Growlers. Licensees that were authorized by statute or rule before January 1, 2020, to sell growlers for on-premises consumption may sell growlers for off-premises consumption through curbside, takeout, or delivery service.  Additionally, without obtaining an endorsement, beer and wine specialty shops and domestic breweries and microbreweries are authorized to sell prefilled growlers for off-premises consumption through takeout or curbside service and delivery, if prefilled growlers are sold the same day they are prepared for sale and not stored overnight for sale on future days. A growler is a sanitary container brought to the premises by the purchaser or furnished by the licensee and filled by the retailer at the time of sale.


Age Verification. The 2021 law requires that, upon delivery of any alcohol product authorized to be delivered under the temporary liquor privileges, the signature of the person age 21 or over receiving the delivery must be obtained.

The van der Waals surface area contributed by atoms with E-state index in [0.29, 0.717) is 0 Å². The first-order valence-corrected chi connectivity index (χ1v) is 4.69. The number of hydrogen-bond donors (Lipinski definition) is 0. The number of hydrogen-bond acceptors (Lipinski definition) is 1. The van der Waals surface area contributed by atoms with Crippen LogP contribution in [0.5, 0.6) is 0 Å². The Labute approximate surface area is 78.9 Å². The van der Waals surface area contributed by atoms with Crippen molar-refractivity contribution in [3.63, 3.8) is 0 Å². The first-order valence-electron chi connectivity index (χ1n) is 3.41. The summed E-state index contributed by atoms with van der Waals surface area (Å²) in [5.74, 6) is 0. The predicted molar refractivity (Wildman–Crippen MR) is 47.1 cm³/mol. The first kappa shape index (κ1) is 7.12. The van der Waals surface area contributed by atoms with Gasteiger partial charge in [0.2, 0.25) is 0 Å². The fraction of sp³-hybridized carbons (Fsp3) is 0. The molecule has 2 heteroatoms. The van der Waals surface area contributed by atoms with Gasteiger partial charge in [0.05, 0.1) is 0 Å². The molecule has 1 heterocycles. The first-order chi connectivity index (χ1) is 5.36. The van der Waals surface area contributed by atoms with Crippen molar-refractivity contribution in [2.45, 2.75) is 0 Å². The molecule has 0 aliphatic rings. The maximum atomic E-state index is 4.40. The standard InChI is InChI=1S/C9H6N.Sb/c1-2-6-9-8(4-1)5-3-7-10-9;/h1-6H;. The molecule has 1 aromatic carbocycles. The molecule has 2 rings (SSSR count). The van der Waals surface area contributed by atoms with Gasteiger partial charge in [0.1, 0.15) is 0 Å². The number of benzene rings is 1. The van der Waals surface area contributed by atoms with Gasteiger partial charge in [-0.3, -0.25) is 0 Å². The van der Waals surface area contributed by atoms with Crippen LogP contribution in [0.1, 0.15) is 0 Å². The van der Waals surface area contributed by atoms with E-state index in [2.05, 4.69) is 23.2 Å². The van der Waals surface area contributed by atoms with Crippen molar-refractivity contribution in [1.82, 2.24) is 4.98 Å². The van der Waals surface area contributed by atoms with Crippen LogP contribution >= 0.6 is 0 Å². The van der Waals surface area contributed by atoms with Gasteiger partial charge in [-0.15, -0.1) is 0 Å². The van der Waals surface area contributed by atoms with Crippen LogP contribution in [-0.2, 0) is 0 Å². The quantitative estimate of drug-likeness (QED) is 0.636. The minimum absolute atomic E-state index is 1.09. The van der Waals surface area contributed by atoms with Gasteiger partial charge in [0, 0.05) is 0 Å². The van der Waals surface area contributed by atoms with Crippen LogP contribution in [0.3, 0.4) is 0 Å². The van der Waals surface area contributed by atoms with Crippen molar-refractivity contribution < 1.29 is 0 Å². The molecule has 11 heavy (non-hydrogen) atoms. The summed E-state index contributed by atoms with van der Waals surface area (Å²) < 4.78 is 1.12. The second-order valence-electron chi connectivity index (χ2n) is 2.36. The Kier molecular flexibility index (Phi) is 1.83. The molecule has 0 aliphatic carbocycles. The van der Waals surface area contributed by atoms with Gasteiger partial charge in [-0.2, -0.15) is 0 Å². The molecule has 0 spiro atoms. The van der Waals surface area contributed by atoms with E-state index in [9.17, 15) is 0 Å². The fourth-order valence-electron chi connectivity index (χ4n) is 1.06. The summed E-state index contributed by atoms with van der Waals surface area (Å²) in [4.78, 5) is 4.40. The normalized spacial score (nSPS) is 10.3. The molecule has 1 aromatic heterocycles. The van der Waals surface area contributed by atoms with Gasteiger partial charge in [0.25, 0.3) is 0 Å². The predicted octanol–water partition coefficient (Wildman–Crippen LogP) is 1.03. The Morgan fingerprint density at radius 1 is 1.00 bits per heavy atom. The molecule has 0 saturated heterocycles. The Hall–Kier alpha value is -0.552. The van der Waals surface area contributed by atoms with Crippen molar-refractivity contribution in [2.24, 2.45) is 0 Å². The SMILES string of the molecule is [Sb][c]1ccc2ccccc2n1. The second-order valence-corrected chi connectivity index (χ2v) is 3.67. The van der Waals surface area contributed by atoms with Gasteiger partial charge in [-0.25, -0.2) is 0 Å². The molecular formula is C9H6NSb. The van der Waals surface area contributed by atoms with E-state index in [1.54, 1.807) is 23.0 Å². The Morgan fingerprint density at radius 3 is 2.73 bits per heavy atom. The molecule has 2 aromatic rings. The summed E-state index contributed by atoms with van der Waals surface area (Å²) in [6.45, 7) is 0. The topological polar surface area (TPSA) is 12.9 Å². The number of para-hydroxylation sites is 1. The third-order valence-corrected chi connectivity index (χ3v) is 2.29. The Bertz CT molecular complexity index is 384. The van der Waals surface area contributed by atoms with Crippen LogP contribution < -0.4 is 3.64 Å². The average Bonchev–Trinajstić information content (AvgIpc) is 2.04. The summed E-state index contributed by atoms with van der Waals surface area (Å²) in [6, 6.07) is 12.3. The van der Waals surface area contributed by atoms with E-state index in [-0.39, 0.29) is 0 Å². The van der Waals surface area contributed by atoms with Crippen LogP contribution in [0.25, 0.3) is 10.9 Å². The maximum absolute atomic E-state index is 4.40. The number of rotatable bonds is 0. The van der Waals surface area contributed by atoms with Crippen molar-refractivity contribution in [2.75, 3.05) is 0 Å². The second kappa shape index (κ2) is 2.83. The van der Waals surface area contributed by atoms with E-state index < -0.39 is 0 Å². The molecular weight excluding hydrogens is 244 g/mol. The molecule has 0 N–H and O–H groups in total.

Impact Study. The LCB was required to contract with an independent entity to conduct a study of the impacts of the new privileges granted to businesses with liquor licenses. The LCB conducted a request for proposal and competitive bid process to select the vendor for the report, which was completed with findings and recommendations and available to the Legislature in December 2022.


Alcohol Server Permits. The LCB regulates a mandatory alcohol server education program and certifies training entities to provide class 12 permits to a manager or bartender who has successfully completed an LCB-certified course. A class 12 permit is for a manager or bartender selling or mixing alcohol, spirits, wines, or beer for consumption at an on-premises licensed facility. There is also a class 13 permit available for a person who only serves alcohol, spirits, wines, or beer for consumption at an on-premises licensed facility. 

Summary of First Substitute Bill: